Our healthcare analyst, Tom Tobin, flagged the following two CDC charts this morning. The first chart shows that the flu season is starting early this year as it was virtually non-existent at the same time in the prior two years. This chart points to an already bad flu season that is likely to get significantly worse come the winter months when the flu is more prevalent. The second chart illustrates which regions of the U.S. are currently most affected.
Swine flu has infected more than 254,000 people since April and killed more than 2,800, according to the World Health Organization. The number of fatalities has more than doubled in the last month, with infections rising 10-fold since June. Thus far, the swine flu has not been as deadly as past pandemics, but based on current outbreaks so early in the season, it is likely to be far more widespread.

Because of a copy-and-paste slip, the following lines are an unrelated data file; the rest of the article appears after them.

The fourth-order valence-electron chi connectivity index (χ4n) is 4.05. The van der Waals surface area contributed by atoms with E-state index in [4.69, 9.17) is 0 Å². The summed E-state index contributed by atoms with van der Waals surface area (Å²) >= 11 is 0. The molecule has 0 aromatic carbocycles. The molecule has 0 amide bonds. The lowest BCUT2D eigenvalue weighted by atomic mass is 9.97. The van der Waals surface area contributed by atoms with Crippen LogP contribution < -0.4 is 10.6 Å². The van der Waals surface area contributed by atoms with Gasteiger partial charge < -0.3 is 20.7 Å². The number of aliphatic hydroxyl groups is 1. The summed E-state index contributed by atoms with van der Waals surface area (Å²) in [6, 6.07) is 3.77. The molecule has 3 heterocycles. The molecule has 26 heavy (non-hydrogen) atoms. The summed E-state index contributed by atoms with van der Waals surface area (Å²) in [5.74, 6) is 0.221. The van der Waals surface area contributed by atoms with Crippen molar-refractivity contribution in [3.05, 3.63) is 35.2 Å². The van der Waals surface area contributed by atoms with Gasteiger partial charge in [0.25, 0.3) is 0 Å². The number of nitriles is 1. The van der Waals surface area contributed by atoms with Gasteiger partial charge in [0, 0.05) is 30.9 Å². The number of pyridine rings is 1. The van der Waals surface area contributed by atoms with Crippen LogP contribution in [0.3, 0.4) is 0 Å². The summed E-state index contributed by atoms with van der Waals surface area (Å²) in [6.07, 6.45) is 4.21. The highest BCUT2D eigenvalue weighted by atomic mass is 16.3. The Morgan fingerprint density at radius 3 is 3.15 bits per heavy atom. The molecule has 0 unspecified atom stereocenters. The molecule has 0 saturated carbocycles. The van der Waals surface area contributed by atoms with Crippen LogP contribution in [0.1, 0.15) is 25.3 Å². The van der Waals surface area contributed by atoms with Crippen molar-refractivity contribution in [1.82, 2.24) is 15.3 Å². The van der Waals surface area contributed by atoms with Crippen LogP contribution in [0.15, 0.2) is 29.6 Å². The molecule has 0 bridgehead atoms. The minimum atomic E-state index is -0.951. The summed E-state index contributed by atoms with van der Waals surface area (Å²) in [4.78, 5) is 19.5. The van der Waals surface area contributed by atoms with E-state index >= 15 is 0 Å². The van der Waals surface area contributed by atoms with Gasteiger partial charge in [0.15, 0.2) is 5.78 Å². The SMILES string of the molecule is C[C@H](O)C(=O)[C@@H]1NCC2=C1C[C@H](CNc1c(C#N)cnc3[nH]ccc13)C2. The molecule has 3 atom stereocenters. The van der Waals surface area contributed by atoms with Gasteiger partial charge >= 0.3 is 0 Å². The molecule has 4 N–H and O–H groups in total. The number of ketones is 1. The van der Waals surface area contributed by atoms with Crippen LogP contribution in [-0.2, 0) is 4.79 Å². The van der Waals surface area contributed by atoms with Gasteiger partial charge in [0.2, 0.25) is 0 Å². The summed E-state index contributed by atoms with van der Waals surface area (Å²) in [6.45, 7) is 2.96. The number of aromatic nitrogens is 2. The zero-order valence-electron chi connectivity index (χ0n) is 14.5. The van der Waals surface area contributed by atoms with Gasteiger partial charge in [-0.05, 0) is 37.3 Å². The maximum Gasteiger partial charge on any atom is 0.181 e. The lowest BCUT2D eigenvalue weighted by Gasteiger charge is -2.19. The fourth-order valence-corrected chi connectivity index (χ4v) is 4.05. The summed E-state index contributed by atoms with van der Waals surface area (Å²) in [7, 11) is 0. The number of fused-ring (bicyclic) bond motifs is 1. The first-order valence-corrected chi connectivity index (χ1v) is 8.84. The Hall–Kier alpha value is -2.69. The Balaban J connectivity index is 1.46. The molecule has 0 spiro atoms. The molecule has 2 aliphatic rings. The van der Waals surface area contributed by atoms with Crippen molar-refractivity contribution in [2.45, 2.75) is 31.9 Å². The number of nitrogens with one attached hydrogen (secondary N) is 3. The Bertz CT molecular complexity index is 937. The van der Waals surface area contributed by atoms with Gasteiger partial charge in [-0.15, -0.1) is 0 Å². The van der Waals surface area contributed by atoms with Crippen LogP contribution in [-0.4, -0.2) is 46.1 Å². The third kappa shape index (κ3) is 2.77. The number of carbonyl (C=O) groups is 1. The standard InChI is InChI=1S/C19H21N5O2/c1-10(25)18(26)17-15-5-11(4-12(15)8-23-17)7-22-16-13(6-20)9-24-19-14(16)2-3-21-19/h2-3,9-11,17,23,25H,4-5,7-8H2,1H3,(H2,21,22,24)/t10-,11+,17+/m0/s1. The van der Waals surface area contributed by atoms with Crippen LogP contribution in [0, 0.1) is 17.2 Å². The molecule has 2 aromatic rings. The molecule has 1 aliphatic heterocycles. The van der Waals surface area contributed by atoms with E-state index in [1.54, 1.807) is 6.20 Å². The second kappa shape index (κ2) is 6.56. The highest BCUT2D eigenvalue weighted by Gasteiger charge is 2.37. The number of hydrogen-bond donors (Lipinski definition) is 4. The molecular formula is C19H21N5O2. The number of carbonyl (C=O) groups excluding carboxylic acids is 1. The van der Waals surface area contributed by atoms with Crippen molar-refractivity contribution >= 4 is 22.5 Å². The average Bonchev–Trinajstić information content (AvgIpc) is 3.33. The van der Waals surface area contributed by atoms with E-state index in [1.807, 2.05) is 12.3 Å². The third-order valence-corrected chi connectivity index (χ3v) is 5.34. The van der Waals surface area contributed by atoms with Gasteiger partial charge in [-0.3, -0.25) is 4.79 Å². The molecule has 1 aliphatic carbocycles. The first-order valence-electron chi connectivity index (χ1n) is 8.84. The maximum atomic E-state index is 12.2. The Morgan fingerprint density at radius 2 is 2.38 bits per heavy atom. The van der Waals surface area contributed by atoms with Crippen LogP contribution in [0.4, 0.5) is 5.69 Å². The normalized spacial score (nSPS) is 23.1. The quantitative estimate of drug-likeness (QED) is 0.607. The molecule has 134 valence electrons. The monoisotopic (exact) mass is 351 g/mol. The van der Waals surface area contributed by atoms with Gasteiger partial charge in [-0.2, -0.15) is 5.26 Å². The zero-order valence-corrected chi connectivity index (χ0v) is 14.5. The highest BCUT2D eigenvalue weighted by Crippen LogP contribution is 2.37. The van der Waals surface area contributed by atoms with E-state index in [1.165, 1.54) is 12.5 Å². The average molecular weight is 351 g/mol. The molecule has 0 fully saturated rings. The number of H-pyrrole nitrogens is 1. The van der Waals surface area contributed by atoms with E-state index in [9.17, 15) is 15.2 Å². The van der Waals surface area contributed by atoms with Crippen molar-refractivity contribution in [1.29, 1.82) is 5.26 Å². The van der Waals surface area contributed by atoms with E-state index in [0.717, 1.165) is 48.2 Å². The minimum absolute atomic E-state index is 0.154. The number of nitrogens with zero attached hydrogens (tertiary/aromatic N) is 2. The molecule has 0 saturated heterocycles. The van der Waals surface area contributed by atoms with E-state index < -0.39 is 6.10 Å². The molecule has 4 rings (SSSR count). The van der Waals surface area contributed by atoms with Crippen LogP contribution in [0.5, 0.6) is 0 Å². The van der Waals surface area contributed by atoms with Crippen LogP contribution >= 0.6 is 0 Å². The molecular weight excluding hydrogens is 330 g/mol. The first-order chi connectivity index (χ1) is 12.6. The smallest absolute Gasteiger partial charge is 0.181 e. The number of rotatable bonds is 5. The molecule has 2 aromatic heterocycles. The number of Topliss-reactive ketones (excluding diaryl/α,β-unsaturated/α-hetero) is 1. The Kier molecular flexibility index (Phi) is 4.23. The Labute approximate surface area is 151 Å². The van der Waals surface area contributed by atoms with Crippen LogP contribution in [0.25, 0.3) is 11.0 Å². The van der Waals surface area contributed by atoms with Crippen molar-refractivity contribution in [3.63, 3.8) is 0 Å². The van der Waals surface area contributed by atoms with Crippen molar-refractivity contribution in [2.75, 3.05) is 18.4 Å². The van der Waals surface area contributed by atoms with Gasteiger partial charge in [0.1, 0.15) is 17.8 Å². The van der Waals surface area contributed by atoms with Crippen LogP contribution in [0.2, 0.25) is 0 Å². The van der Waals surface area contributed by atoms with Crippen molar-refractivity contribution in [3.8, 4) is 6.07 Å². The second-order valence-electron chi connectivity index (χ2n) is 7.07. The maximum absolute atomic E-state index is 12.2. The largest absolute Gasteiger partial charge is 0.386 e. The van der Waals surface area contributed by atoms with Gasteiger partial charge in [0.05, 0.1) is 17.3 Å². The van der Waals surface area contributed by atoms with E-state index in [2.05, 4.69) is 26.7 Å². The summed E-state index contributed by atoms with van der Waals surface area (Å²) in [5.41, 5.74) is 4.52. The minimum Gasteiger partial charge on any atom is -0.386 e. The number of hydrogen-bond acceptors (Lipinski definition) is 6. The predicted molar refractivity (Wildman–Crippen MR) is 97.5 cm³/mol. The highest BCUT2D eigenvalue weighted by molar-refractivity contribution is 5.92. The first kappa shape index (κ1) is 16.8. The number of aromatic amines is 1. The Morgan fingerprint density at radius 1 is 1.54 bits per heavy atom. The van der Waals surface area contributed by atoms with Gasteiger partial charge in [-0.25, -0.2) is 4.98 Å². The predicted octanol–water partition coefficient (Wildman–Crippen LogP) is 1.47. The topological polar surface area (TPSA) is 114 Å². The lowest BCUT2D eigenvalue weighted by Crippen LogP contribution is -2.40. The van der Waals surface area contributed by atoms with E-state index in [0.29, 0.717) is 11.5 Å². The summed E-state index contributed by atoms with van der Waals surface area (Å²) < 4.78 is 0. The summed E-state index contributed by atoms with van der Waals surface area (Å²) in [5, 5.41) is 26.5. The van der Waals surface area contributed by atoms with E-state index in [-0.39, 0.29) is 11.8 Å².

Such widespread illness, even with only moderate symptoms, will affect people’s behaviors, and I would not be surprised to see an impact on restaurant demand. Most obvious, people will not go out to eat if they are sick. The bigger impact, however, comes from all of the people who choose to stay home out of fear of becoming infected. From a geographic standpoint, it will be interesting to see how restaurant trends in Florida and the South Atlantic states have fared most recently as the flu is most widespread in those regions of the country. Based on Malcolm Knapp’s data, both Florida and the South Atlantic have been outperforming the national average in recent months (through June) after consistently underperforming in 2008 and early 2009. We expect to receive Malcolm Knapp’s July regional data and overall August comparable sales numbers in the coming week.